Super busy lives demand super strength nutrition. Begin each day with a powdered nutritional supplement after getting at least 8 hours of sleep each night. In addition to the nutritional beverage mix, a vitamin B complex supplement should be taken every morning. The nutritional drink mix and the vitamin B complex supplement will ensure that your body has all the vitamins, minerals, amino acids, and other nutrients to combat your fatigue. Taking a daily adrenal supplement, like the one discussed earlier, will provide the much needed (and often depleted) nutrients your body may be lacking, and help you recover lost energy. Rhodiola rosea, and ginseng can offer additional natural nutritional support in your busy life to boost your energy levels. These nutritional supplements can be used daily and you will feel energized to get through each day’s challenges and opportunities!



--
Buy Energy and Stress Formulas at Vitanet Health Food Store ®

(https://vitanetonline.com:443/forums/Index.cfm?CFApp=1&Message_ID=1496)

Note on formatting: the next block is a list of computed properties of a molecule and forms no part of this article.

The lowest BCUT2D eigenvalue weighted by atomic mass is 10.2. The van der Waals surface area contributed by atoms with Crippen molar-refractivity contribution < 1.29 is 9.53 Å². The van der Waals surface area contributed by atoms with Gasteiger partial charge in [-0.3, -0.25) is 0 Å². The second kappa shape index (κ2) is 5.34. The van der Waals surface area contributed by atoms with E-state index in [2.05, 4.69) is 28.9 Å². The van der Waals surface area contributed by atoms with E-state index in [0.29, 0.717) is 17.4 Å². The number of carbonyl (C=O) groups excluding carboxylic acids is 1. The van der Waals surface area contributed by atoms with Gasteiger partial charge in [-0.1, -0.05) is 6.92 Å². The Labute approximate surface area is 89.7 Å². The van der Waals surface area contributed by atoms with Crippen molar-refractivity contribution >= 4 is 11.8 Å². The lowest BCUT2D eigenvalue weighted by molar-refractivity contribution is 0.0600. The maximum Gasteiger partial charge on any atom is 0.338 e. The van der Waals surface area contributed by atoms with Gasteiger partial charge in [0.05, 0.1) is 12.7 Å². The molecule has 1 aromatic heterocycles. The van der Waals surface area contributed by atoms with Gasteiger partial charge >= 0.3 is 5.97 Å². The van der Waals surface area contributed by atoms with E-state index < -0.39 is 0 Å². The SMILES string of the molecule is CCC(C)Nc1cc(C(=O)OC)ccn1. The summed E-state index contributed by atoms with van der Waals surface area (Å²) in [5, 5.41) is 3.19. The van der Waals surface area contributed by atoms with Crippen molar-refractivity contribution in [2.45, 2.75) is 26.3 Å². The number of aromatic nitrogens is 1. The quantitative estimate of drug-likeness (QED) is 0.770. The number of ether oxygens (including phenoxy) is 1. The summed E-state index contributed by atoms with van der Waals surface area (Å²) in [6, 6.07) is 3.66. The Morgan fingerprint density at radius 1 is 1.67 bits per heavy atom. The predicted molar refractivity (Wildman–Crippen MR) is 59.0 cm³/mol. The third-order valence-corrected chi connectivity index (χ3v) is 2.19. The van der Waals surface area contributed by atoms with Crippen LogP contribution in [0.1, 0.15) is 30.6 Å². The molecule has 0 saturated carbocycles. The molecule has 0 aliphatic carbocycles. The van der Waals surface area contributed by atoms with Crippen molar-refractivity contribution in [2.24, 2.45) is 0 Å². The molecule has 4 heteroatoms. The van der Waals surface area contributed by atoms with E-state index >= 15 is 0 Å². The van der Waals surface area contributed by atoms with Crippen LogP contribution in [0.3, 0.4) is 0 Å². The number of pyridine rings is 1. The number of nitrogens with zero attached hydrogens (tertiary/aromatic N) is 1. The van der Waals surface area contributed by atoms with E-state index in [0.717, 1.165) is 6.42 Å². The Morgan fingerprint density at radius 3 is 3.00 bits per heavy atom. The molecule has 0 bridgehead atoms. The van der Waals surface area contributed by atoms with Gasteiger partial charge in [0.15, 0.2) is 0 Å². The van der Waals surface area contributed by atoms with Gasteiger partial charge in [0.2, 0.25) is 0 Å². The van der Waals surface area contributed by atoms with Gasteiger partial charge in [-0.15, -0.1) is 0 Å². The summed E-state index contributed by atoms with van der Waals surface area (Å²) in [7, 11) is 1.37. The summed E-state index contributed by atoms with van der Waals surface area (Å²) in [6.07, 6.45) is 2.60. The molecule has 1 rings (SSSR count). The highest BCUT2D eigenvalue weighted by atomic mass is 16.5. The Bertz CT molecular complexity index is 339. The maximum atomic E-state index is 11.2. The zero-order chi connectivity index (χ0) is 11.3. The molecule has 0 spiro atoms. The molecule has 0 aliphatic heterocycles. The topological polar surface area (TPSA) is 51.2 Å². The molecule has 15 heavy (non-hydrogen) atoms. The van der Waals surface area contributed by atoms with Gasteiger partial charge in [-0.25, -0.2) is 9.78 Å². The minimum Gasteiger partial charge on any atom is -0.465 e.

Chronic Fatigue Syndrome and Fibromyalgia
TopPreviousNext

Date: February 28, 2007 12:02 PM
Author: Darrell Miller (dm@vitanetonline.com)
Subject: Chronic Fatigue Syndrome and Fibromyalgia

This is a fast paced world. We are all busy; living our full lives, burning the candle at both ends. We all get tired. We all get sick from time to time and maybe even depressed. But the illness called chronic fatigue syndrome is not like the normal ups and downs that we experience in everyday life. People with chronic fatigue syndrome feel overwhelming fatigue, and often pain as well. This is an illness that does not go away with a few good nights’ sleep. It drags on and on and doesn’t resolve itself. It steals vigor and energy over months, and sometimes even years.